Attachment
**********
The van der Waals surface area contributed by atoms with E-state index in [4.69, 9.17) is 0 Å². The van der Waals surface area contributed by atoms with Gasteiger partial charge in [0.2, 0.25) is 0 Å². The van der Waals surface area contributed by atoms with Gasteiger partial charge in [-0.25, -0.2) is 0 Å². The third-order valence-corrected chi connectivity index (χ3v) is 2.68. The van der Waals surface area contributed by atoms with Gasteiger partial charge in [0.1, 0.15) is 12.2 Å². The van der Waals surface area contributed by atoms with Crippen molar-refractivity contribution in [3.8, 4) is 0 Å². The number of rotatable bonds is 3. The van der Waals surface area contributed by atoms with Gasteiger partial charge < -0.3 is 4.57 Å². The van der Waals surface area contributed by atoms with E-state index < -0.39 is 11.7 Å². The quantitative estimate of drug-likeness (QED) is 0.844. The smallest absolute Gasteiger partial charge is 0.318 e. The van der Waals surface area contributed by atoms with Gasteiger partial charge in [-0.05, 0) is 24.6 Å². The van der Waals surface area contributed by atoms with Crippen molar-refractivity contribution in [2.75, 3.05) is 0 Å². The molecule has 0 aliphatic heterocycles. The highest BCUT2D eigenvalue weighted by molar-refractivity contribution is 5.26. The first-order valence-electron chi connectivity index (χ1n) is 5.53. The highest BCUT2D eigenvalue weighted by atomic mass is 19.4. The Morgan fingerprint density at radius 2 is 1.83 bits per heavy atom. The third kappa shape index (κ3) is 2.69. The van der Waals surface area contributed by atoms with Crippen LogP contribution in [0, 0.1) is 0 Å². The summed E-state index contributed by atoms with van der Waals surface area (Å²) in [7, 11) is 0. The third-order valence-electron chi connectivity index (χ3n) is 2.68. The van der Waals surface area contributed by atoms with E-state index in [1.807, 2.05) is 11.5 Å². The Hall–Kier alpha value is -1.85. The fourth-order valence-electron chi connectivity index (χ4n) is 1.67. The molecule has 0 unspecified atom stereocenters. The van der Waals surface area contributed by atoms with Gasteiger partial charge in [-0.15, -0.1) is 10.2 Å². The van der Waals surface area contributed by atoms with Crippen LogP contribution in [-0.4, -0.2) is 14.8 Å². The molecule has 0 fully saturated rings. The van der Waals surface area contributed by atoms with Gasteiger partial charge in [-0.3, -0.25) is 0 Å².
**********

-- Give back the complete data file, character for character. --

The van der Waals surface area contributed by atoms with E-state index in [4.69, 9.17) is 0 Å². The van der Waals surface area contributed by atoms with Gasteiger partial charge in [0.2, 0.25) is 0 Å². The van der Waals surface area contributed by atoms with Gasteiger partial charge in [-0.25, -0.2) is 0 Å². The third-order valence-corrected chi connectivity index (χ3v) is 2.68. The van der Waals surface area contributed by atoms with Gasteiger partial charge in [0.1, 0.15) is 12.2 Å². The van der Waals surface area contributed by atoms with Crippen molar-refractivity contribution in [3.8, 4) is 0 Å². The number of rotatable bonds is 3. The van der Waals surface area contributed by atoms with Gasteiger partial charge < -0.3 is 4.57 Å². The van der Waals surface area contributed by atoms with E-state index < -0.39 is 11.7 Å². The quantitative estimate of drug-likeness (QED) is 0.844. The smallest absolute Gasteiger partial charge is 0.318 e. The van der Waals surface area contributed by atoms with Gasteiger partial charge in [-0.05, 0) is 24.6 Å². The van der Waals surface area contributed by atoms with Crippen molar-refractivity contribution in [2.75, 3.05) is 0 Å². The molecule has 0 aliphatic heterocycles. The highest BCUT2D eigenvalue weighted by molar-refractivity contribution is 5.26. The first-order valence-electron chi connectivity index (χ1n) is 5.53. The highest BCUT2D eigenvalue weighted by atomic mass is 19.4. The Morgan fingerprint density at radius 2 is 1.83 bits per heavy atom. The third kappa shape index (κ3) is 2.69. The van der Waals surface area contributed by atoms with Crippen LogP contribution in [0, 0.1) is 0 Å². The summed E-state index contributed by atoms with van der Waals surface area (Å²) in [7, 11) is 0. The third-order valence-electron chi connectivity index (χ3n) is 2.68. The van der Waals surface area contributed by atoms with E-state index in [1.807, 2.05) is 11.5 Å². The Hall–Kier alpha value is -1.85. The fourth-order valence-electron chi connectivity index (χ4n) is 1.67. The molecule has 0 unspecified atom stereocenters. The van der Waals surface area contributed by atoms with Gasteiger partial charge in [-0.15, -0.1) is 10.2 Å². The van der Waals surface area contributed by atoms with Crippen LogP contribution in [-0.4, -0.2) is 14.8 Å². The molecule has 0 fully saturated rings. The van der Waals surface area contributed by atoms with Gasteiger partial charge in [-0.3, -0.25) is 0 Å².